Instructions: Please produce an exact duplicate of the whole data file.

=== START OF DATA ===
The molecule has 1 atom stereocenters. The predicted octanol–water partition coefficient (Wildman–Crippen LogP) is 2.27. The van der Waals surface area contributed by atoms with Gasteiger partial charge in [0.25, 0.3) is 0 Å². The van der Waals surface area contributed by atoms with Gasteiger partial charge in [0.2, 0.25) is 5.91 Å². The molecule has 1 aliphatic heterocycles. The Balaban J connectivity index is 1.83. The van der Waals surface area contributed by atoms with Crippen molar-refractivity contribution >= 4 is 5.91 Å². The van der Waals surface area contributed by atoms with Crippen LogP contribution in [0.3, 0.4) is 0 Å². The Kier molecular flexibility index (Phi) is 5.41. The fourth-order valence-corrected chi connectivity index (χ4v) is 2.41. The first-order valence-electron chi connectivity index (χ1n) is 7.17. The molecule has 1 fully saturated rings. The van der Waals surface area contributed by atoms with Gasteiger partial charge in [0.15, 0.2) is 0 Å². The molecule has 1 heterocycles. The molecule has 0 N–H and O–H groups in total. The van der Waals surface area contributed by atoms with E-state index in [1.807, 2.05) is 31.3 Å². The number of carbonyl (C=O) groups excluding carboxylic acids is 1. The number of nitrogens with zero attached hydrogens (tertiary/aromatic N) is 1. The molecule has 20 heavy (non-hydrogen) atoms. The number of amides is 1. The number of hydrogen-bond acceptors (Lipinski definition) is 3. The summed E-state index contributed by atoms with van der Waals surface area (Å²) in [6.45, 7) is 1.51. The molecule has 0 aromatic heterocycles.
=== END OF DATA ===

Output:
The molecule has 1 atom stereocenters. The predicted octanol–water partition coefficient (Wildman–Crippen LogP) is 2.27. The van der Waals surface area contributed by atoms with Gasteiger partial charge in [0.25, 0.3) is 0 Å². The van der Waals surface area contributed by atoms with Gasteiger partial charge in [0.2, 0.25) is 5.91 Å². The molecule has 1 aliphatic heterocycles. The Balaban J connectivity index is 1.83. The van der Waals surface area contributed by atoms with Crippen molar-refractivity contribution >= 4 is 5.91 Å². The van der Waals surface area contributed by atoms with Crippen LogP contribution in [0.3, 0.4) is 0 Å². The Kier molecular flexibility index (Phi) is 5.41. The fourth-order valence-corrected chi connectivity index (χ4v) is 2.41. The first-order valence-electron chi connectivity index (χ1n) is 7.17. The molecule has 1 fully saturated rings. The van der Waals surface area contributed by atoms with Gasteiger partial charge in [0.15, 0.2) is 0 Å². The molecule has 1 heterocycles. The molecule has 0 N–H and O–H groups in total. The van der Waals surface area contributed by atoms with E-state index in [1.807, 2.05) is 31.3 Å². The number of carbonyl (C=O) groups excluding carboxylic acids is 1. The number of nitrogens with zero attached hydrogens (tertiary/aromatic N) is 1. The molecule has 20 heavy (non-hydrogen) atoms. The number of amides is 1. The number of hydrogen-bond acceptors (Lipinski definition) is 3. The summed E-state index contributed by atoms with van der Waals surface area (Å²) in [6.45, 7) is 1.51. The molecule has 0 aromatic heterocycles.